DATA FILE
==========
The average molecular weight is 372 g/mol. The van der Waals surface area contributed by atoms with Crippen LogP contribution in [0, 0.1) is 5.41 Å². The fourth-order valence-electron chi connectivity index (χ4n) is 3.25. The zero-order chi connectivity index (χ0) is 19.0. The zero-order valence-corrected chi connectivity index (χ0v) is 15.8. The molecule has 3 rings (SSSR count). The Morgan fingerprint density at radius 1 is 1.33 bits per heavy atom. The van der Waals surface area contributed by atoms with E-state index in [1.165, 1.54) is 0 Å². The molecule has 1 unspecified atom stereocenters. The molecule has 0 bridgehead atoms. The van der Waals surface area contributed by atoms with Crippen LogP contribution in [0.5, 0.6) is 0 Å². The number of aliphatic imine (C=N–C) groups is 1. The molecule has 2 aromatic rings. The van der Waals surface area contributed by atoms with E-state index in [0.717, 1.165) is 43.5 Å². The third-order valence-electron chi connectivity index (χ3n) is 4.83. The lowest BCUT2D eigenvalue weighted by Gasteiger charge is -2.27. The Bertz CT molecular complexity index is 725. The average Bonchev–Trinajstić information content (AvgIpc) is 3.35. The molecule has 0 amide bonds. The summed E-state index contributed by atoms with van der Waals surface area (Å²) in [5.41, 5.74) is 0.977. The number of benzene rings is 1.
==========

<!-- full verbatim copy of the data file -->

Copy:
The average molecular weight is 372 g/mol. The van der Waals surface area contributed by atoms with Crippen LogP contribution in [0, 0.1) is 5.41 Å². The fourth-order valence-electron chi connectivity index (χ4n) is 3.25. The zero-order chi connectivity index (χ0) is 19.0. The zero-order valence-corrected chi connectivity index (χ0v) is 15.8. The molecule has 3 rings (SSSR count). The Morgan fingerprint density at radius 1 is 1.33 bits per heavy atom. The van der Waals surface area contributed by atoms with E-state index in [1.165, 1.54) is 0 Å². The molecule has 1 unspecified atom stereocenters. The molecule has 0 bridgehead atoms. The van der Waals surface area contributed by atoms with Crippen LogP contribution in [0.5, 0.6) is 0 Å². The number of aliphatic imine (C=N–C) groups is 1. The molecule has 2 aromatic rings. The van der Waals surface area contributed by atoms with E-state index in [0.717, 1.165) is 43.5 Å². The third-order valence-electron chi connectivity index (χ3n) is 4.83. The lowest BCUT2D eigenvalue weighted by Gasteiger charge is -2.27. The Bertz CT molecular complexity index is 725. The average Bonchev–Trinajstić information content (AvgIpc) is 3.35. The molecule has 0 amide bonds. The summed E-state index contributed by atoms with van der Waals surface area (Å²) in [5.41, 5.74) is 0.977. The number of benzene rings is 1.